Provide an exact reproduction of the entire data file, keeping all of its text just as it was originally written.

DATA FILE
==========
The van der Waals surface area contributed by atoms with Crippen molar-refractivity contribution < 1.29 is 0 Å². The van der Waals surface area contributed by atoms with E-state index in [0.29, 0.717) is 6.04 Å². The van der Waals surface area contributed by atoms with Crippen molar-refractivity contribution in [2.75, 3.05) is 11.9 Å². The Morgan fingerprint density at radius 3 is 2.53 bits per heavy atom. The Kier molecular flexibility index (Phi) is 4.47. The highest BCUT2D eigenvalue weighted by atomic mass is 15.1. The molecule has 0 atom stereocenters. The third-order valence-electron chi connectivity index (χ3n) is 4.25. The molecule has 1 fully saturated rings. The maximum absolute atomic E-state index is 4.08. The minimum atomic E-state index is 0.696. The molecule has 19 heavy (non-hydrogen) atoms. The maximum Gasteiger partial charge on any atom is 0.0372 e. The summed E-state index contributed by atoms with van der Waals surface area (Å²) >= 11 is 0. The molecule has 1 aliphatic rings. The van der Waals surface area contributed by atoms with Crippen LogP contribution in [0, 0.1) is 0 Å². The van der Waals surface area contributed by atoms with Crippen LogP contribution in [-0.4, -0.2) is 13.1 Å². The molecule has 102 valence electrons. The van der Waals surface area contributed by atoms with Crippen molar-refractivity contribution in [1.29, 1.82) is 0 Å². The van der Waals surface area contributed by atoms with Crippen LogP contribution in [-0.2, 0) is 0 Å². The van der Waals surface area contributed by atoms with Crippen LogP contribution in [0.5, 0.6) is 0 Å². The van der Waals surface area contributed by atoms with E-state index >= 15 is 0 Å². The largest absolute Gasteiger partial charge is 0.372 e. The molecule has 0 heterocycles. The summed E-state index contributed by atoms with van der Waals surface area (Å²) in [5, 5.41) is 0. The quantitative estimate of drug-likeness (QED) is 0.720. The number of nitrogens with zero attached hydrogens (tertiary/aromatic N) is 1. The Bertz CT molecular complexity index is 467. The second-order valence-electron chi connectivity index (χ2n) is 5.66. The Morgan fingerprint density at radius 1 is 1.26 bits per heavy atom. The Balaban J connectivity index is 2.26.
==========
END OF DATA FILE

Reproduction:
The van der Waals surface area contributed by atoms with Crippen molar-refractivity contribution < 1.29 is 0 Å². The van der Waals surface area contributed by atoms with E-state index in [0.29, 0.717) is 6.04 Å². The van der Waals surface area contributed by atoms with Crippen molar-refractivity contribution in [2.75, 3.05) is 11.9 Å². The Morgan fingerprint density at radius 3 is 2.53 bits per heavy atom. The Kier molecular flexibility index (Phi) is 4.47. The highest BCUT2D eigenvalue weighted by atomic mass is 15.1. The molecule has 0 atom stereocenters. The third-order valence-electron chi connectivity index (χ3n) is 4.25. The molecule has 1 fully saturated rings. The maximum absolute atomic E-state index is 4.08. The minimum atomic E-state index is 0.696. The molecule has 19 heavy (non-hydrogen) atoms. The maximum Gasteiger partial charge on any atom is 0.0372 e. The summed E-state index contributed by atoms with van der Waals surface area (Å²) >= 11 is 0. The molecule has 1 aliphatic rings. The van der Waals surface area contributed by atoms with Crippen LogP contribution in [0, 0.1) is 0 Å². The van der Waals surface area contributed by atoms with Crippen LogP contribution in [-0.4, -0.2) is 13.1 Å². The molecule has 102 valence electrons. The van der Waals surface area contributed by atoms with Crippen molar-refractivity contribution in [1.29, 1.82) is 0 Å². The van der Waals surface area contributed by atoms with Crippen LogP contribution in [-0.2, 0) is 0 Å². The van der Waals surface area contributed by atoms with Crippen LogP contribution in [0.5, 0.6) is 0 Å². The van der Waals surface area contributed by atoms with E-state index >= 15 is 0 Å². The largest absolute Gasteiger partial charge is 0.372 e. The molecule has 0 heterocycles. The summed E-state index contributed by atoms with van der Waals surface area (Å²) in [5, 5.41) is 0. The quantitative estimate of drug-likeness (QED) is 0.720. The number of nitrogens with zero attached hydrogens (tertiary/aromatic N) is 1. The Bertz CT molecular complexity index is 467. The second-order valence-electron chi connectivity index (χ2n) is 5.66. The Morgan fingerprint density at radius 1 is 1.26 bits per heavy atom. The Balaban J connectivity index is 2.26.